Campus Location

Dallas Campus (Online)

Date of Award




Document Type

DNP Project



Degree Name

Doctor of Nursing Practice

Committee Chair or Primary Advisor

Dr. Colleen Marzilli

Second Committee Member or Secondary Advisor

Dr. Cheryl Green


Burnout is described as feelings associated with emotional exhaustion, depersonalization of patients, and a loss of sense of personal accomplishment and it is unique to healthcare workers. Current research highlights this condition among physicians, nurses, and mid-level providers; however, insufficient research exists regarding the effects of burnout on medical assistants. Research led to mindfulness as a possible solution defined as an intentional regulation of attention and awareness of the present moment. This project sought to see if mindfulness practices could be utilized to mitigate the effects of burnout in medical assistants. It was hypothesized that mindfulness could be a solution. This project featured a pretest/posttest quasi-experimental research design. The seven participants were medical assistants from three different clinics, part of an eight-clinic primary care network. Each of the sites was given a mindfulness activity for participants to complete during their working shift for 10 minutes. The practices were journaling, meditation, or going outside. The researcher gave participants the Maslach Burnout Inventory and Areas of Worklife Survey as pre- and postintervention tests. Paired t tests were conducted, results were analyzed in Excel, and p-values were calculated. Though there was a difference in the pretest and posttest scores for the depersonalization and personal accomplishment subscales, results show that mindfulness activities showed a statistically significant impact in the area of emotional exhaustion and workload.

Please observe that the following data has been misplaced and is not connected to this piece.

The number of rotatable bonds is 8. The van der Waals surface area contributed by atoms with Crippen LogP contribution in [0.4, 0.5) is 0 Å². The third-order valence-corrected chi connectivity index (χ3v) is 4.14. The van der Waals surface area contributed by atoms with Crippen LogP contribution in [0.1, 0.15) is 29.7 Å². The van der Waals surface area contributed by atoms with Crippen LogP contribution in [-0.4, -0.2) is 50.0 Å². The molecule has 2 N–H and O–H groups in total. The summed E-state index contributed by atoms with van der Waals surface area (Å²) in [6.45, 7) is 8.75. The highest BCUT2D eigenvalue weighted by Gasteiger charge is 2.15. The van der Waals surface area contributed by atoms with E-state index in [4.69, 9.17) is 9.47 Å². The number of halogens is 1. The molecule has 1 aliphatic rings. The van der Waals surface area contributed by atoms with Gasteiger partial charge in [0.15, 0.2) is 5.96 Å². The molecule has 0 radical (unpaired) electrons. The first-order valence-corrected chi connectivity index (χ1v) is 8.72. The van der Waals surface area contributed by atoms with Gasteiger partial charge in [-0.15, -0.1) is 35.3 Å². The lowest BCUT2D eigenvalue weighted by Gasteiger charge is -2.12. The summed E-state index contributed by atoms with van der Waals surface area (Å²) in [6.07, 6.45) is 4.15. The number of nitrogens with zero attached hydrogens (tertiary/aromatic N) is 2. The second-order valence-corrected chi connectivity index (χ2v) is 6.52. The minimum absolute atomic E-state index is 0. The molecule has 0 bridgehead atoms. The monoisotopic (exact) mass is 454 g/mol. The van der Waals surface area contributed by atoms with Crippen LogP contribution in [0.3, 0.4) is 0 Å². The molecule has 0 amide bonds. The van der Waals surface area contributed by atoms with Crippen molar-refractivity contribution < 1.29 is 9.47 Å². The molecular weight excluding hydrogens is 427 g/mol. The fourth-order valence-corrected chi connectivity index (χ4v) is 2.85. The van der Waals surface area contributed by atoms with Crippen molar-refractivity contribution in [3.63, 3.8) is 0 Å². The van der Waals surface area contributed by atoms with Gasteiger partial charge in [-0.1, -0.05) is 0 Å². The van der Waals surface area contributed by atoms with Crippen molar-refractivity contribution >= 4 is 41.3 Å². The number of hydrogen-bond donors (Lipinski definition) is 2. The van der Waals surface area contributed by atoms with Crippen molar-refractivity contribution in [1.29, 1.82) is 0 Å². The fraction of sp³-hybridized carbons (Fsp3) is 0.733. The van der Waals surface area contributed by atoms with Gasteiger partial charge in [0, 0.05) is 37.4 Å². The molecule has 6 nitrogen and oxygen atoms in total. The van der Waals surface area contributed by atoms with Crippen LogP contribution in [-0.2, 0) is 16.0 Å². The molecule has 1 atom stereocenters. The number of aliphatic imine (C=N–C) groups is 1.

Creative Commons License

Creative Commons Attribution-Noncommercial-No Derivative Works 4.0 License
This work is licensed under a Creative Commons Attribution-Noncommercial-No Derivative Works 4.0 License.



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